Among the 10 most populous metropolitan areas in the U.S., Greater Houston ranked first in employment growth rate and second in nominal employment growth. In 2006, the Greater Houston metropolitan area ranked first in Texas and third in the U.S. within the category of "Best Places for Business and Careers" by ''Forbes''. The Houston–The Woodlands-Sugar Land area's gross metropolitan product (GMP) in 2005 was $308.7 billion, up 5.4% from 2004 in constant dollars—slightly larger than Austria's gross domestic product. By 2012, the GMP had risen to $449 billion, the fourth-largest of any metropolitan area in the United States. Only 26 countries other than the United States had a GDP exceeding Greater Houston's GAP. Mining, which in the area is almost entirely oil and gas exploration and production, accounted for 11% of Greater Houston's GAP—down from 21% as recently as 1985. The reduced role of oil and gas in Houston's GAP reflects the rapid growth of other sectors—such as engineering services, health services, retail, and manufacturing.
/ref> The area's economic activity is centered in the Houston|city of Houston, the county seat of Harris County. Houston is second to New York City in ''Fortune 500'' headquarters. The city has attempted to build a banking industry, but the companies originally started in Houston have since merged with other companies nationwide. Banking, however, is still vital to the metropolitan region. Galveston Bay and the Buffalo Bayou together form one of the most important shipping hubs in the world. The Port of Houston, the Port of Texas City, and the Port of Galveston are all major seaports located in this Greater Houston area. The area is also one of the leading centers of the energy industry, particularly petroleum processing, and many companies have large operations in this region. The metropolitan area also comprises the largest petrochemical manufacturing area in the world, including for synthetic rubber, insecticides, and fertilizers. The area is also the world's leading center for building oilfield equipment. Greater Houston is also a major center of biomedical research, aeronautics, and high technology. Much of the metro area's success as a petrochemical complex is enabled by its busy man-made Houston Ship Channel. Because of these economic trades, many residents have moved to the Houston area from other U.S. states, as well as hundreds of countries worldwide. Unlike most places, where high fuel prices are seen as harmful to the economy, they are generally seen as beneficial for Houston, as many are employed in the energy industry. Baytown, Pasadena, La Porte, and Texas City have some of the area's largest petroleum/petrochemical plants, though major operations can be found in Houston, Anahuac, Clute, and other communities. Galveston has the largest cruise-ship terminal in Texas (and the 12th-largest in the world). The island, as well the Clear Lake area, are major recreation and tourism areas in the region. Houston is home to the Texas Medical Center—the largest medical center in the world. Galveston is home to one of only two national biocontainment laboratories in the United States. The University of Houston System's annual impact on the Houston-area's economy equates to that of a major corporation: $1.1 billion in new funds attracted annually to the Houston area, $3.13 billion in total economic benefit, and 24,000 local jobs generated. This is in addition to the 12,500 new graduates the UH System produces every year who enter the workforce in Houston and throughout Texas. These degree-holders tend to stay in Houston; after five years, 80.5% of graduates are still living and working in the region. Sugar Land is home to the second-largest economic activities and fifth-largest city in the metropolitan area. It has the most important economic center in Fort Bend County. The city holds the Imperial Sugar (its namesake), Nalco Champion, and Western Airways headquarters. Engineering firms and other related industries have managed to take the place as an economic engine.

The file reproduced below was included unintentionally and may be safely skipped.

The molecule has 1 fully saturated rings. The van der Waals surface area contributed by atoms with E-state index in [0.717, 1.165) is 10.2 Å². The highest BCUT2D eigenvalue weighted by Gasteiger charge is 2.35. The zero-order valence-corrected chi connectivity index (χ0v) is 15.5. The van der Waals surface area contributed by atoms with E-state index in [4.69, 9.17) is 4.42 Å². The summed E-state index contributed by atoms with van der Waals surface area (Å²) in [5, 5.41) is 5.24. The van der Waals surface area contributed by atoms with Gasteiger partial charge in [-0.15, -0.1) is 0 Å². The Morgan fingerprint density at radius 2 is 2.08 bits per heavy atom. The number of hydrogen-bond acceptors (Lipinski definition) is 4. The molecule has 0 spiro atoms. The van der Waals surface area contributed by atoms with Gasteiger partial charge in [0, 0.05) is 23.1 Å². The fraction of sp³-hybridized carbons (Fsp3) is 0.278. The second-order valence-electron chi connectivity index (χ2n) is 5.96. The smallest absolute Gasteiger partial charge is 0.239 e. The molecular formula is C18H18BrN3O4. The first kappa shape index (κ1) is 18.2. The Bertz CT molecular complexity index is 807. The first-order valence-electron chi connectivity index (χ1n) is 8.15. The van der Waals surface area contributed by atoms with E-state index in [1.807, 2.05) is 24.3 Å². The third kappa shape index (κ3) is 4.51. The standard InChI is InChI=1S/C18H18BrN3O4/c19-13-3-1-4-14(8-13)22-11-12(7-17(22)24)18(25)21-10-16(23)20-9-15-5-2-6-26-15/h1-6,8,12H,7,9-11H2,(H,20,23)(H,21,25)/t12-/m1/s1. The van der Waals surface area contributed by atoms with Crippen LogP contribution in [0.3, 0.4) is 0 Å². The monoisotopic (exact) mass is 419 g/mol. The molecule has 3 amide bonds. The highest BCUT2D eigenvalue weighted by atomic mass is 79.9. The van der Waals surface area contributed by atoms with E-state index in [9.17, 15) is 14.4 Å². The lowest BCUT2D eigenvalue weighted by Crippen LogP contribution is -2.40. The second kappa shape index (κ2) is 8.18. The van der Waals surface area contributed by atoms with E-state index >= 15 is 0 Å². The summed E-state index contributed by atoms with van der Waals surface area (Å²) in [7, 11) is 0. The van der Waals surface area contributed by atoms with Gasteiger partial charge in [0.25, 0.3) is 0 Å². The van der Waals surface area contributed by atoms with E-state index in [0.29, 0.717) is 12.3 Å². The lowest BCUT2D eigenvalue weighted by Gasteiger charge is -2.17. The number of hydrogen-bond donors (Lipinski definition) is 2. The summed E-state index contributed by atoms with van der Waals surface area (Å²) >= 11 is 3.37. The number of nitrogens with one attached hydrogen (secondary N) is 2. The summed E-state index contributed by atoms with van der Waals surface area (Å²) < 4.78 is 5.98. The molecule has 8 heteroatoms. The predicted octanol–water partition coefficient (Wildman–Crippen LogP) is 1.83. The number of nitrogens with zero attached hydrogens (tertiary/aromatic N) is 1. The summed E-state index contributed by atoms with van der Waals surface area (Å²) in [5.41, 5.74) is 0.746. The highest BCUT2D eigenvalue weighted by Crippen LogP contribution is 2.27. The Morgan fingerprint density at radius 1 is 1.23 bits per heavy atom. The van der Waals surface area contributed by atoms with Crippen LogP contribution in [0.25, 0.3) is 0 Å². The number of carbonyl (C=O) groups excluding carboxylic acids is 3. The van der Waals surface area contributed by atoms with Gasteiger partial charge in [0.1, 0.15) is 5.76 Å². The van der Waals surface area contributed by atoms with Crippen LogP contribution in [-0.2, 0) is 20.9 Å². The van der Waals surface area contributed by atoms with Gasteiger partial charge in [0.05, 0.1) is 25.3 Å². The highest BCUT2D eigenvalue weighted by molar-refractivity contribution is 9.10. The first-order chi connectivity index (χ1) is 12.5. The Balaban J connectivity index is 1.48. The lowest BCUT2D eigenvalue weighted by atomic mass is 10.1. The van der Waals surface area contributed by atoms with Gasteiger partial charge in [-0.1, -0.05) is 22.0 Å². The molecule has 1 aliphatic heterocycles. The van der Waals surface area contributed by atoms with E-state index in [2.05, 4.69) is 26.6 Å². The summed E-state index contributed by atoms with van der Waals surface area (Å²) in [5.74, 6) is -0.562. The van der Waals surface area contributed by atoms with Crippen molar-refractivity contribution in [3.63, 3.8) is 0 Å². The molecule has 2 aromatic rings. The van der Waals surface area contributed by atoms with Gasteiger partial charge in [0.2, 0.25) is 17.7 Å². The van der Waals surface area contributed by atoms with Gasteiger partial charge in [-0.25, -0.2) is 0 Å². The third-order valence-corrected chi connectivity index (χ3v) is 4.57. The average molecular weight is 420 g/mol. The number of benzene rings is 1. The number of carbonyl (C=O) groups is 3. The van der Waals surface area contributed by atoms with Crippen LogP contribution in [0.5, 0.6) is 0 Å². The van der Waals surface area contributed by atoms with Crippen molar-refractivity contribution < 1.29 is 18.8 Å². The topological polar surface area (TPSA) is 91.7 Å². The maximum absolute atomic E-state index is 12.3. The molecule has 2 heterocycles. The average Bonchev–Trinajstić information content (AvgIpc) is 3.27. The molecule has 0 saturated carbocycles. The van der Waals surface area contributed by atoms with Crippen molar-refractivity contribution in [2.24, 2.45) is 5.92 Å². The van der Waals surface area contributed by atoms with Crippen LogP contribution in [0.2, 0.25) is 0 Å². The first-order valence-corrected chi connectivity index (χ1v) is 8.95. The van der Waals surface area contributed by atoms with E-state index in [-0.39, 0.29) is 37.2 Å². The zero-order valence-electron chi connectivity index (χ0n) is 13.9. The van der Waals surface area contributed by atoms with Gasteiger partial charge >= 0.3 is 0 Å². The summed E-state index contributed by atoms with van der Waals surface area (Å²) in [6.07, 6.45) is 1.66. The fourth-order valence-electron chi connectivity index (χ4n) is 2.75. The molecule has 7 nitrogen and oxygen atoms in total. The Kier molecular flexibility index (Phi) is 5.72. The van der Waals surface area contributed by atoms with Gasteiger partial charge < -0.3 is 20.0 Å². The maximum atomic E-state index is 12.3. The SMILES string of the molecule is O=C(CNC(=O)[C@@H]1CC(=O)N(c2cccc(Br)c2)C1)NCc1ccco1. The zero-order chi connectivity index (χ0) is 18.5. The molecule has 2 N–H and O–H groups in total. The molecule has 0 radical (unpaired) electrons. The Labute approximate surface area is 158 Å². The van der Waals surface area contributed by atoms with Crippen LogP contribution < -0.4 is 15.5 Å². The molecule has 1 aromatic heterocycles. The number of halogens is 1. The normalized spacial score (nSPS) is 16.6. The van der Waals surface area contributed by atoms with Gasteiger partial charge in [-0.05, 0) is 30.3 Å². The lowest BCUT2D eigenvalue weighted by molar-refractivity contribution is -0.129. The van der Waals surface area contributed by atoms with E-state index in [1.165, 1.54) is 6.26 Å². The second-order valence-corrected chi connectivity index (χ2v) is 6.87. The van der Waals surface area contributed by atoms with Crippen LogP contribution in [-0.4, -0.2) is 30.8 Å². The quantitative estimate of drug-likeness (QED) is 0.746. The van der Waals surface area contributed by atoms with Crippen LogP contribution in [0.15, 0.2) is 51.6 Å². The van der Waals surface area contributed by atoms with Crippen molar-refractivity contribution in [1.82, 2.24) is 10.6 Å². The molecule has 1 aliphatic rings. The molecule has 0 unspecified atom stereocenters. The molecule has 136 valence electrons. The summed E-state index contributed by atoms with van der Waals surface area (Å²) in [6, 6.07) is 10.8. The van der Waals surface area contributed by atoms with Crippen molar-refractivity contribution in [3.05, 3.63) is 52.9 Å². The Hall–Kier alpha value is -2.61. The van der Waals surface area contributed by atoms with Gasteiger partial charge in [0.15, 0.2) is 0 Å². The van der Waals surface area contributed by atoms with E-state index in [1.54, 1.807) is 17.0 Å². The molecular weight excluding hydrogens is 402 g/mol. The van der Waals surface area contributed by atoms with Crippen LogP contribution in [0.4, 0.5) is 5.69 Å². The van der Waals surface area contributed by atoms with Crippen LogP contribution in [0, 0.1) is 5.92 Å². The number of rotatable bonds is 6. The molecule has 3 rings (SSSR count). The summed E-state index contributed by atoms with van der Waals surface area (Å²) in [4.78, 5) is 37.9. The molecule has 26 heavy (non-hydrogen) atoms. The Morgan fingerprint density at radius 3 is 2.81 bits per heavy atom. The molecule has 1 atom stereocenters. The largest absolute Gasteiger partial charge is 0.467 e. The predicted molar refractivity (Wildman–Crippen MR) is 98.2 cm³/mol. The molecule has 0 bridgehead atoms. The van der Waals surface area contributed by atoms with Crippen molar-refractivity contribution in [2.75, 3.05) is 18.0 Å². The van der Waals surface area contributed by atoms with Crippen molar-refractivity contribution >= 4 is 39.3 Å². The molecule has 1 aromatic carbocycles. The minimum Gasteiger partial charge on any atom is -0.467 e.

Major professional teams

Minor league and semipro teams

College sports (Division I)

Greater Houston is home to five NCAA Division I programs, with four located within Houston proper. The University of Houston and Rice University play in Division I (FBS). The University of Houston plays in the American Athletic Conference, while Rice belongs to Conference USA. Both schools were once part of the Southwest Conference. Texas Southern University, which is a member of the Southwestern Athletic Conference, plays in Division I (FCS). Houston Baptist University currently plays in Division I (FCS), mainly in the Southland Conference. Rice and Houston Baptist are widely noted for their student-athlete graduation rates, which number at 91% for Rice (tied for highest in the nation according to a 2002 ''Sports Illustrated'' issue on best college sports programs) and 80% for HBU.